According to a study published in the Journal of Affective Disorders back in 2017, engaging in some clay art “can aid emotion regulation and benefit various aspects of mental health in adults.”

13 Prison Chess

via chicagotribune.com

For some prisons, there is nothing like participating in a chess match to keep inmates occupied and entertained. And when they perform extremely well, some inmates even get the chance to compete in chess tournaments.

According to a report from the Chicago Tribune, inmates from Cook County Jail get to compete with some of the best players around the world through an online chess tournament.

12 Prison Video Games

via thestoryinstitute.com

Back in the Halden Fengsel modern prison in Norway, it seems that inmates are allowed to live quite a normal life. In fact, based on this photo, it appears that they are even given the time to play with some video games.

And from the looks of it, they are certainly keeping themselves quite entertained while continuing to serve their prison sentence.

11 Prison Basketball

via nba.com

According to the NBA, the Golden State Warriors tend to make a trip to San Quentin Prison every year. And back in 2016, it brought along Warrior superstars such as Draymond Green and Kevin Durant.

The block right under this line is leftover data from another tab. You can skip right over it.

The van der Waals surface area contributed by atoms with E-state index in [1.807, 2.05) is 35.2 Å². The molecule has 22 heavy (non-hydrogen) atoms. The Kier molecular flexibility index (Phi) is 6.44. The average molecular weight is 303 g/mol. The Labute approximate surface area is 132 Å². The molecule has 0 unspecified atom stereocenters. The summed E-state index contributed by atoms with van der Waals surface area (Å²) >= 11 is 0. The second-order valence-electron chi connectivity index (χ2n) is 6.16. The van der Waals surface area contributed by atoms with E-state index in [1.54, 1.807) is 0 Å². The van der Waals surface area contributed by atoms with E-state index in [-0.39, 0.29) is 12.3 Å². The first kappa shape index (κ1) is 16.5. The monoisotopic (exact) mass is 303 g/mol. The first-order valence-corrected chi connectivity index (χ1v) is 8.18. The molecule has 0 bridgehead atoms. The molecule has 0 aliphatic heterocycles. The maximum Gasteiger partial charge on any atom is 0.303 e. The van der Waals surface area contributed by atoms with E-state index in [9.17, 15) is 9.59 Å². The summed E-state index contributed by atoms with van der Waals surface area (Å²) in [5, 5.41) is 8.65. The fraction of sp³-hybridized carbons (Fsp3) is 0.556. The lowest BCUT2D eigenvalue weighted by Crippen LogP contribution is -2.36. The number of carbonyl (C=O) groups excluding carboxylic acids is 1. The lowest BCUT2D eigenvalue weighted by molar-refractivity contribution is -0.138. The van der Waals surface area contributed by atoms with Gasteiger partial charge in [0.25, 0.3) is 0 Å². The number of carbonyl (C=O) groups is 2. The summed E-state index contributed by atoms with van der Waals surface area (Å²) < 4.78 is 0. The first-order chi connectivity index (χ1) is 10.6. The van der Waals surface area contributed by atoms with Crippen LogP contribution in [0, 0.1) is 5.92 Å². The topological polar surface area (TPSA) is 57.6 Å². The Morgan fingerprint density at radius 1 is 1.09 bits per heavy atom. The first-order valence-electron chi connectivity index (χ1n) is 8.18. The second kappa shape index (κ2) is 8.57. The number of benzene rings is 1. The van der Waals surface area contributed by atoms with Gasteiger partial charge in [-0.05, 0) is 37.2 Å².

Aside from participating in a basketball game, the players also took the time to sign some autographs and even play some dominos with the inmates.

10 Prisoner Painting Workshop

via kcet.org

In this photo, an inmate at the Richard J. Donovan Correctional Facility in San Diego is happily working on a mural as part of the Project PAINT art workshop.

With regard to this project, its founding director, Laura Pecenco, once explained, “Art allows for a different masculinity. You get to take on this label of ‘artist’ and it really changes the criteria by which you are judged.”

9 Prisoner Theater

via huffpost.com

Aside from painting, there are also some correctional facilities who have decided to incorporate theater art into their inmates’ activities. In fact, there is an Actor’ Gang Prison Project, Theater Workshop being held inside the California Rehabilitation Center which has an ongoing Arts in Corrections program.